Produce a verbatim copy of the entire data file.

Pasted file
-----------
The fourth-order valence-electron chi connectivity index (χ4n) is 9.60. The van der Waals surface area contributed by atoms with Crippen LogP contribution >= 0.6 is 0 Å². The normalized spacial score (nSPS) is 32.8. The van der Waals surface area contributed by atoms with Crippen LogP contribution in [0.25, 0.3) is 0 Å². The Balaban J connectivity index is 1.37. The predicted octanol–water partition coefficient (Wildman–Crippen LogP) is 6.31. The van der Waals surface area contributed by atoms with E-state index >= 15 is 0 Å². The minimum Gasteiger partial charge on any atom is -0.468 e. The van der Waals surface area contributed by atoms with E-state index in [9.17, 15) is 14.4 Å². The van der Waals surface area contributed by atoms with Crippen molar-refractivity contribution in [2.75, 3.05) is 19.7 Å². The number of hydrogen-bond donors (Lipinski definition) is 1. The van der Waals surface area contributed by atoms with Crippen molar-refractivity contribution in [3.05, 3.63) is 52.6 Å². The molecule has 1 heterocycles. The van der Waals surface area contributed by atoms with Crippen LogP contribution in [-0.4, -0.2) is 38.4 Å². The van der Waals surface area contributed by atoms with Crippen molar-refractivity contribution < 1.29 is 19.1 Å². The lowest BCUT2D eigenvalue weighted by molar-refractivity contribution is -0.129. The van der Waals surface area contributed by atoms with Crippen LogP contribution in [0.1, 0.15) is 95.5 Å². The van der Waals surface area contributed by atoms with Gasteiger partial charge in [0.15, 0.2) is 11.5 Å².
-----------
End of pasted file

The fourth-order valence-electron chi connectivity index (χ4n) is 9.60. The van der Waals surface area contributed by atoms with Crippen LogP contribution >= 0.6 is 0 Å². The normalized spacial score (nSPS) is 32.8. The van der Waals surface area contributed by atoms with Crippen LogP contribution in [0.25, 0.3) is 0 Å². The Balaban J connectivity index is 1.37. The predicted octanol–water partition coefficient (Wildman–Crippen LogP) is 6.31. The van der Waals surface area contributed by atoms with E-state index >= 15 is 0 Å². The minimum Gasteiger partial charge on any atom is -0.468 e. The van der Waals surface area contributed by atoms with E-state index in [9.17, 15) is 14.4 Å². The van der Waals surface area contributed by atoms with Crippen molar-refractivity contribution in [2.75, 3.05) is 19.7 Å². The number of hydrogen-bond donors (Lipinski definition) is 1. The van der Waals surface area contributed by atoms with Crippen molar-refractivity contribution in [3.05, 3.63) is 52.6 Å². The molecule has 1 heterocycles. The van der Waals surface area contributed by atoms with Crippen LogP contribution in [-0.4, -0.2) is 38.4 Å². The van der Waals surface area contributed by atoms with Crippen molar-refractivity contribution < 1.29 is 19.1 Å². The lowest BCUT2D eigenvalue weighted by molar-refractivity contribution is -0.129. The van der Waals surface area contributed by atoms with Crippen LogP contribution in [0.1, 0.15) is 95.5 Å². The van der Waals surface area contributed by atoms with Gasteiger partial charge in [0.15, 0.2) is 11.5 Å².